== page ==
Clyde C. Lamond, 77, woke up early, knotted his red, white and blue tie, and found a curbside seat at the parade he has watched ever since his grade school teacher told him that George Washington chopped down a cherry tree.
"I wouldn't miss this," said Lamond, a native of Alexandria, the city that claims to the first president's home town. "It's our biggest day."
Lamond lifted his camara as White House Press Secretary James Brady and 1984 Olympic weightlifter Arn Kritsky passed by waving miniature American flags.
"I must have seen 60 of these George Washington Day parades. Truman came once. And it was so cold one year that some musicians poured water . . . or was it alcohol . . . down their French horns so they wouldn't freeze up."
With yesterday's temperatures climbing into the 50s, the number of spectators watching Alexandria's 187th annual George Washington parade neared 100,000, according to parade officials. The parade, which began at 1 p.m., followed a two-mile rectangular course through Old Town and lasted an hour and a half.
Many said they came because of the weather, others for the marching bands and some, like Robert Moraes, a tourist from Rio de Janeiro, "because it's interesting." As Moraes paged through the brochure explaining the history behind the parade and listing its 180 participating units, he said, "They go to some length here to celebrate a birthday."
Ernie T. Coleman, of the First Virginia Regiment, went so far as to outfit himself in a woolen colonial suit with pewter buttons. "Why do we do it? We're history buffs," said Coleman. Then laughing, the retired Internal Revenue Service worker added, "And we're large hams."
"But George deserves it," piped in Robert V.H. Dwinelle, a fellow regiment member who carried a musket. "He was the cement that held this country together. The whole tone of our nation came from him."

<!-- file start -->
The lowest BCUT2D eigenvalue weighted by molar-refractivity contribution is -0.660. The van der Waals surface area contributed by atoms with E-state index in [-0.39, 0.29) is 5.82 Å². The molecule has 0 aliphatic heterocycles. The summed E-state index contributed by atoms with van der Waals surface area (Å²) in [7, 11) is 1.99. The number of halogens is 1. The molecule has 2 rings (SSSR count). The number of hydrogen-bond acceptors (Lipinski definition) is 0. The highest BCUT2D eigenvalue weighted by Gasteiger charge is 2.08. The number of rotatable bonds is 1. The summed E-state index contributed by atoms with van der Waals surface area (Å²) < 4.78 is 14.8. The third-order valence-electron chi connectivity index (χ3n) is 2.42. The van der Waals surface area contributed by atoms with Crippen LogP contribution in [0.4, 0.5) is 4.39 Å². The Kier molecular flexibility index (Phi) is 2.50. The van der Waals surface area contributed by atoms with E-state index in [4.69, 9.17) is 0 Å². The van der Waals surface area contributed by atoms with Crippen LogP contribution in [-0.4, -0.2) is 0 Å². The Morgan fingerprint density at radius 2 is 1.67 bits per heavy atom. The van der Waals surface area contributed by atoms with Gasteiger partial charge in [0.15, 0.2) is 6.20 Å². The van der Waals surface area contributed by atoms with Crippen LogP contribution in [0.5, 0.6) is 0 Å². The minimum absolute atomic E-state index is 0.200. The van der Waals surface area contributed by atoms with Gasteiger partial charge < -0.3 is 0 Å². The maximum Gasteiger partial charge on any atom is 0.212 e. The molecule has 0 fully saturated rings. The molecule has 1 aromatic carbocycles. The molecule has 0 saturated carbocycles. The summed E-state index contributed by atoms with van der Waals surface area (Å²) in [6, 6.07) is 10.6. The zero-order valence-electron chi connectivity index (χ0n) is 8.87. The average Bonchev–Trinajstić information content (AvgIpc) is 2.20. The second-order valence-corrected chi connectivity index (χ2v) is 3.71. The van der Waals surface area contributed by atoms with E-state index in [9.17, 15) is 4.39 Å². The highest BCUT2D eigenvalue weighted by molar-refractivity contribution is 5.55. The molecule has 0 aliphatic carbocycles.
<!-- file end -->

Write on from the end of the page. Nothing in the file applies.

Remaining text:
Toddlers in three-corner hats and grandparents buying ice cream with George Washington bills lined the sunny Old Town streets as Rep. Stan Parris (R-Va.) led a platoon of local politicians who mixed in with the fife and drum corps.
"It's our biggest single-day event of the year," said Mayor Charles E. Beatley, as he stood on the reviewing stand near Gadsby's Tavern, the famed watering hole of Gen. Washington. "It's done for history's sake, but I think after 20 minutes, people forget about George and just enjoy themselves. Parades are really social affairs."
And a chance to relive some of the fanfare of the Los Angeles Olympics for weightlifter Kritsky, 23, a senior at George Mason University. "It's not a bad feeling having people wave at you and congratulate you. As a matter of fact, it's great."
Fifth grader Brian D. Marsh of Oxon Hill said he had a "terrific time," too, especially since it was Monday and he wasn't in school.
While schools and most offices in the area were closed for the holiday, not everybody had the day off.
Though only yards from the reviewing stand, Taya R. Abbott didn't see any of yesterday's parade. The owner of the Cameron Street Cafe, Abbott said she was busy attending to the appetite of parade-goers. "Oh, I don't mind. It's been a good day for business. We ran out of cherry pie before noon."